One of the most consistent frontrunners in Eastern Sprint Car racing, Earl Halaquist (September 7, 1925 – January 12, 2001) of Sydney, New York, was a major star just prior to the time that roll cages became standard on open-cockpit cars. But his deft handling of these high-horsepower racing machines and his rim-riding abilities generally kept him out of any difficulties on the race track and frequently took him into the winner’s circle.
A U.S. Navy air crew veteran of World War II (1943-1946), Halaquist never saw an automobile race until a friend took him to watch the Sprint Cars at the Little Valley (N.Y.) Speedway in 1946. Then, amazingly, Halaquist’s friend was able to talk one of the car owners into letting the heretofore spectator drive in the race.
This was certainly an interesting way for Halaquist to become acquainted with racing. But he qualified the car for the feature event and while he didn’t win it, the very raw rookie liked the experience and soon became the owner of an entry-level flathead Ford 4-cylinder Sprint Car.
Halaquist – who was a machinist by trade – ran this car for a few years. Then, in 1950, he bought a 4-port Riley Sprint Car and raced in the New York-Pennsylvania region with the Eastern States Racing Association, the Big Car Racing Association and the United Racing Club.
Now winning some ESRA races, Halaquist made his first Top-10 appearance in URC points in 1956 and by this time he knew that moving up in the sport meant that he would have to run with URC full-time and also compete in the various Eastern fair dates that were promoted by fellow EMPA Hall of Fame member Sam Nunis.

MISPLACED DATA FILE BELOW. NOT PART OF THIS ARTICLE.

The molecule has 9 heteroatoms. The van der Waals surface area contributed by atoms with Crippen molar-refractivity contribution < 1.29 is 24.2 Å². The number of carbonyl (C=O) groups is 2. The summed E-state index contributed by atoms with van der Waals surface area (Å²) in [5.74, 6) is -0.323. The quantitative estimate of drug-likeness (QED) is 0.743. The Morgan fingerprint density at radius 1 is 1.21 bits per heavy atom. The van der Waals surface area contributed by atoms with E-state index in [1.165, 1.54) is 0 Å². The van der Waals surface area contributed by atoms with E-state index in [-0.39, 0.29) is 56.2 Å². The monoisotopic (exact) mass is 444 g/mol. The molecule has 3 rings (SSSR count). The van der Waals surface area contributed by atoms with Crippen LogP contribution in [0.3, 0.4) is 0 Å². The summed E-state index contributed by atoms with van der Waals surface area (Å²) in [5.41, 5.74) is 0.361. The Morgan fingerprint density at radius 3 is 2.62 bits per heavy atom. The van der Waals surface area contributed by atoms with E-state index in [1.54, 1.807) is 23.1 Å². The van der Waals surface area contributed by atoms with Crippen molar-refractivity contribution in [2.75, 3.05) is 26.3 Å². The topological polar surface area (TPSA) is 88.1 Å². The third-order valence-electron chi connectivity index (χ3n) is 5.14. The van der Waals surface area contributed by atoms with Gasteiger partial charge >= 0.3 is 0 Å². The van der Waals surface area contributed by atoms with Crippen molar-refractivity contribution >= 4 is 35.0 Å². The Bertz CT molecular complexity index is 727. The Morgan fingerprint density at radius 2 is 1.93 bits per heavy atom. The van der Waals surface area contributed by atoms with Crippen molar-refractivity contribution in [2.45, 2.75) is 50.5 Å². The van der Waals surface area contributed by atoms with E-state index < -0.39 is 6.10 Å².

So, with that idea in mind, the man who was fourth in URC’s 1959 point standings made a deal to race with George Nesler and he finished third in points in 1960 and 1961.
In 1962, one of the most interesting things to ever happen in motorsports took place when two months after the fact URC officials advised Halaquist that he was actually the past season’s co-Champion. It seems that there was an error in calculations during the season and that Bobby Courtwright and he actually had the same number of points. So, in the official record, Halaquist and Courtwright were tied for the 1962 URC title.
That controversial situation, however, did not adversely influence Halaquist’s efforts on the race track as he came back in 1963 to finish second in the title run to Jimmy Maguire. But after this, Halaquist and Nesler would dominate the URC ranks as champion driver and car owner over the next six seasons (1964-1969).
During this time, Halaquist would win five more titles in the Nesler No. 8 for a total of six URC Championships (1962, 1964, 1966 & 1967-1969) while Nesler would win five straight URC Car Owners titles (1964-1968) as Halaquist teammate and fellow EMPA Hall of Famer Larry Dickson would claim the URC Championship in 1965. And who was the runner-up to the 1965 title? No one else but Earl Halaquist.
Things changed a bit in 1968 as URC’s insurer required that the club make roll cages mandatory on each race car. But that additional structure made no difference to the Halaquist-Nesler combination as they just kept on winning races.
Earl Halaquist held his own against the United States Auto Club Sprint Car racers when they came to the East, and also ran with the American Racing Driver’s Club Midgets (1970) in the No. 6 Offy. But his URC record was just amazing as he won 52 main events and never finished lower than fourth in the season-long point chase for 11 consecutive years (1959-1969).
In recognition for his outstanding Sprint Car career, New York’s Empire Super Sprints annually hold the Earl Halaquist Memorial.